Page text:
In chapter two, the author refers to John Howard Yoder’s argument that “voting is at best the weakest form of political action, anti-Christian mythologies surround the ritual, and voting does not change the basic fact that some people still rule over others.” Elections reinforce the “state-as-savior” mythology. The author argues that “historically false and anti-Christian mythologies saturate American elections.”
In chapter three, the author acknowledges that as a black, a woman, and a naturalized citizen, she is offending those in these categories who “risked life and limb to secure their vote in the United States.” But she no longer accepts that “voting is an effective way for people to exercise their political voices.” Ballots have only “room to affirm prepackaged candidates whose vague plans have been publicized via sound bites, by negative campaign ads, in speeches, and in televised debates.”
In chapter four, the author finds troubling “the large number” of evangelicals “who have entered forcefully and vocally into the political fray with a view toward imposing an ostensibly Christian morality upon a divided American public.” He believes that “participation in the power struggles of governmental politics cannot but betray the cruciform character of Jesus’s ministry.”
In chapter five, the author expresses his opinion that Democrats and Republicans are “really more similar than they are distinct” and “two sides of the same coin—a coin that Jesus called ‘mammon.’” Neither party “is really interested in reform or fundamental change.” He believes that Christians are called to submit to government, but not “to participate in it because they may be required to use violence to defend it.” The author holds that the kingdom of the world is the realm of Satan. Therefore, “To vote or to participate in government identifies one with ‘this world,’ not with Jesus’s kingdom.” War, Empire, and the M... Best Price: $5.45 Buy New $9.79 (as of 01:30 EST - Details)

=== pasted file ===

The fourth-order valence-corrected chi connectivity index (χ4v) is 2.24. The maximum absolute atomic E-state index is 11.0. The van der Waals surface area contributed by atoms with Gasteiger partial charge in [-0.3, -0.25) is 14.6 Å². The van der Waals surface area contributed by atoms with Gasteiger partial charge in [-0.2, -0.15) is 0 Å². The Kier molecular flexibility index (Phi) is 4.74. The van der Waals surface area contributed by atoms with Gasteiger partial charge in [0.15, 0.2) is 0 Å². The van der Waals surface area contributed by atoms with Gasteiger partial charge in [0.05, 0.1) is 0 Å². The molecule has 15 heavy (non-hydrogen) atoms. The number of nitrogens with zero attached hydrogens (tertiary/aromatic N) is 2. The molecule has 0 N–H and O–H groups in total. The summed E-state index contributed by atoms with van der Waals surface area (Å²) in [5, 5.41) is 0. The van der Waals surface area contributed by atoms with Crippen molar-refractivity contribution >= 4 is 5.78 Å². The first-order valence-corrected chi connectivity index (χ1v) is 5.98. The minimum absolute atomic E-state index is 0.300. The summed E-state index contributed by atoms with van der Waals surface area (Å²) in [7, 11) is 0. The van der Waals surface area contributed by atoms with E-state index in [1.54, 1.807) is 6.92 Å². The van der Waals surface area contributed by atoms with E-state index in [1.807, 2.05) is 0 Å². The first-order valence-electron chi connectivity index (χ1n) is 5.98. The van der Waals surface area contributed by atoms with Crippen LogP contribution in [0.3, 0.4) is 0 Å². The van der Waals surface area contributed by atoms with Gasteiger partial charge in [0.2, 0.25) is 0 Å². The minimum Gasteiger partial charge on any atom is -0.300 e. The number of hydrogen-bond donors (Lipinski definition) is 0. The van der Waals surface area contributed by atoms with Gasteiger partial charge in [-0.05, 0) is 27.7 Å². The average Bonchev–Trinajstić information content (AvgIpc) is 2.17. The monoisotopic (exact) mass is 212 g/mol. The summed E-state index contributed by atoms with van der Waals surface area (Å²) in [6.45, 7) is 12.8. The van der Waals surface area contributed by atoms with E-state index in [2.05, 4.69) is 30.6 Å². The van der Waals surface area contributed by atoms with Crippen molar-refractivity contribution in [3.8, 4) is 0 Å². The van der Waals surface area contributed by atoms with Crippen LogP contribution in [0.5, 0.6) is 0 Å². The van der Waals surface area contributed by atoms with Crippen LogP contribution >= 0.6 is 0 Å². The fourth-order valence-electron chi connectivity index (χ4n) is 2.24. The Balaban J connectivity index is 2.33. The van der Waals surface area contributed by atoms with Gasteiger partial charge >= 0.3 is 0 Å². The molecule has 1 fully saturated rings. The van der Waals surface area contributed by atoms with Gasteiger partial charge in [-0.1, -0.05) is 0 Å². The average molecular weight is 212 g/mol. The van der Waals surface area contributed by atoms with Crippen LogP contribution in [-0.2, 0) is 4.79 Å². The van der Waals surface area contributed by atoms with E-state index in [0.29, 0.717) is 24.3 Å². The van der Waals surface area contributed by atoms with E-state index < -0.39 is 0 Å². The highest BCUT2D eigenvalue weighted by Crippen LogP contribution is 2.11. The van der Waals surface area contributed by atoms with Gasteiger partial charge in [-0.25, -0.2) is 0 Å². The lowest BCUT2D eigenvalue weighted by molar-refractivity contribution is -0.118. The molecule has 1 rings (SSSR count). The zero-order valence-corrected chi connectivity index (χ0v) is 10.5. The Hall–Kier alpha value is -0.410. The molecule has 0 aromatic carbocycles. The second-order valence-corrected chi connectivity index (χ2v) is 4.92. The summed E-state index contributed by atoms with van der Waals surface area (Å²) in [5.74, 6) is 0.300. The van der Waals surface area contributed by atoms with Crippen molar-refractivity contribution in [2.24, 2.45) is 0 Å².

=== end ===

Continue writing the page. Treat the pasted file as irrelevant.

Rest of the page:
In chapter six, the author presents the Catholic case for not voting. Instead of asking which candidate is the lesser of two evils, he argues that Catholics should ask: “Is the difference between Catholic teaching and the candidate nearest to it greater than the distance between the candidates?” He concludes that “almost without exception the gap between the two candidates is less than the distance of either candidate from Catholic teaching.”
In chapter seven, the author presents the Pentecostal case for not voting. He reminds us that Scripture “never tells us to choose the lesser of two evils.” Reading early Pentecostals inspired him because he realized that “nationalism and the body of God form a lethal combination.”
In chapter eight, the author maintains that “we are Christians first and foremost, members of the body of Christ, gathered to be the people and place where Jesus is Lord and Savior.”
In chapter nine, the author states his thesis as: “Voting for political leaders, whether we think about it or not, establishes bonds between people and government in similar ways that religion establishes bonds between people and deities.” He posits that “the very act of voting itself is problematic in the same way that participating in warfare or in retributive punishments would be problematic for Christians.”
Although Electing Not to Vote is not written from a traditional conservative, evangelical perspective (the most vocal Christian group of voters), it is a good staring place for Christians of every stripe who have never been introduced to the Christian non-voting perspective.